‘Steer clear’ says mechanic revealing which second-hand cars drivers should NOT go for – even if you get a good deal

A CAR mechanic has urged drivers to steer clear of certain second-hand cars even if they are a great bargain.

Sherwood Cooke Jr, owner of Royalty Auto Service, has warned motorists that some vehicles aren’t worth the money and hassle.

A car mechanic has warned drivers to steer clear of some used cars


A car mechanic has warned drivers to steer clear of some used carsCredit: Getty

The motor expert has told drivers to avoid ex-rental cars even if they spot a good deal.

He explained that although these vehicles might come with an attractive price tag, they could be a big headache in the future.

Sherwood admitted that rental companies maintain their cars properly with timely checks and services.

But, these vehicles often have pitfalls because of careless drivers who treat rentals worse than their own cars.

The motorists often rent a car when in an unknown city, and it makes them prone to hitting potholes more as they’re unfamiliar with the roads.

They could also be messing with the car’s systems as they push every button trying to figure out how the vehicle works.

Drivers’ attention is also not fully focused on the road when driving in a rental as they get distracted trying to familiarise themselves with the car.

Some drivers when travelling abroad could be taking their eyes off the road to glance at the landmarks around them.

Sherwood said: “You’re in a strange city and driving down the road, traffic is horrible and you’re just driving along and you hit things all the time as far as potholes and stuff like that.”

Although drivers risk losing deposit on a rental car, knowing the vehicle belongs to someone else makes them feel they can get away with speeding.

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Overall, the rental car – even if looked after by the company – has likely not received the proper love and care.

Sherwood concluded: “I would say you know maybe steer clear of that. Sometimes you can get good deals on them but be aware they are maybe a little rough around the edges on those cars.”

Sherwood has previously warned motorists of “the biggest scam” at garages that could see them charged double.

The mechanic has shared how some inexperienced workers could be making a crucial error while repairing your vehicle.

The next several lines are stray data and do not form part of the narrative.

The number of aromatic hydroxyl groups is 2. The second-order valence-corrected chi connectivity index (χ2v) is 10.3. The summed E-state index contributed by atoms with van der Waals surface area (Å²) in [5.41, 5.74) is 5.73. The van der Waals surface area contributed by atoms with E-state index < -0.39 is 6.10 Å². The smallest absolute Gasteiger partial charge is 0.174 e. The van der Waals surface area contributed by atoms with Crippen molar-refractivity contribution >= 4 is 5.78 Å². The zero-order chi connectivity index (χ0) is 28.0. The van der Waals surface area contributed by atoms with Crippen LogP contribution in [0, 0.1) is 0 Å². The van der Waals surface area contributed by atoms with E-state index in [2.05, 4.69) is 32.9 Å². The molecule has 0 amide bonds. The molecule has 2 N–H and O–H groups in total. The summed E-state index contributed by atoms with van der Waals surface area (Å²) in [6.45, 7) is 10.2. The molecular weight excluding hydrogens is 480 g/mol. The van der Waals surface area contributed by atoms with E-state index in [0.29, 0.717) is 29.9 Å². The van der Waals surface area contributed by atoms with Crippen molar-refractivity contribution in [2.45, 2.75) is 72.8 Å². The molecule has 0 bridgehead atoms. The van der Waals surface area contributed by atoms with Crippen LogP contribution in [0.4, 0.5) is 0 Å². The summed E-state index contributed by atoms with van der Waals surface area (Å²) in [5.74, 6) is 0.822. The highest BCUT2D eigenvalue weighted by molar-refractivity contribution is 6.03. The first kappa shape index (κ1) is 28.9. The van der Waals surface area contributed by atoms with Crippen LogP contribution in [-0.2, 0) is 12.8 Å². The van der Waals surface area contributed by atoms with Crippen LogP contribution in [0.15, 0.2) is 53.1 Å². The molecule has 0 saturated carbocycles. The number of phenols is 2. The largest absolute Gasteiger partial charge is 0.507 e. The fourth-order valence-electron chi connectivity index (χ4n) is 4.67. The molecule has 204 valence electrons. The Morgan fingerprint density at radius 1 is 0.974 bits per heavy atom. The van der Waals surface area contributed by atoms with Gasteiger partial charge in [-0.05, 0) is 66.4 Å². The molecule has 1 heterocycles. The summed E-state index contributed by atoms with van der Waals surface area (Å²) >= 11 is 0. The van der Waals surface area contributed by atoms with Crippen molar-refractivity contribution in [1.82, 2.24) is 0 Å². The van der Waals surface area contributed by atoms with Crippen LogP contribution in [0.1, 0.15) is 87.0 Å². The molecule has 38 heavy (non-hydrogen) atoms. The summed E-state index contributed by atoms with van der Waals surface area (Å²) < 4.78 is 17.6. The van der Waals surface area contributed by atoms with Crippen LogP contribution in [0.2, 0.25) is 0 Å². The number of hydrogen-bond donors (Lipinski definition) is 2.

Sometimes, the amateur mechanics could be installing the incorrect part on your car – costing you double to fix it.

Sherwood added that these situations could be genuine accidents and not a deliberate stunt of milking cash from clients.

But instead of admitting their fault, some repair shops still charge the customer for their mistake.

On top of that, motorists are forced to pay for an additional part that will actually fix their initial complaint.

Meanwhile, a used car expert has revealed dealers are “slashing the prices of their motors” and how you can bag yourself a bargain.

The average price of a used car was down 7.5% in January to £16,868 according to industry bible AutoTrader.

But demand for used motors remains strong with 85.5 million visits to the website by punters looking for a steal.

However, before saying goodbye to your hard-earned money, road safety experts at etyres have said that ignoring three easy steps before buying could land you in a financial nightmare.

Second-hand buyers could face a £10,000 fine if they don’t carry out three simple checks.


When picking up a used-motor the three checks are simple to do and easy to remember, but not completing them could have hefty consequences.

First check: Make sure the car has a valid MOT, if it doesn’t then you could be hit with a fine of £1,000 just for driving it, certain websites – like the DVLA’s – will allow you to complete a free check on any second-hand car.

Second check: The health of the car’s tyres can lead to fatal accidents if not maintained correctly, each tyre’s tread length must be at least 1.6mm or fines of £10,000 can be issued. 

Third check: Do a deep dive of the car’s history, the only legitimate way to see it is by checking the car’s service book – which should be provided to you by the old owner.

If the owner does not have one and you still want to risk it, make sure to try and haggle the price.


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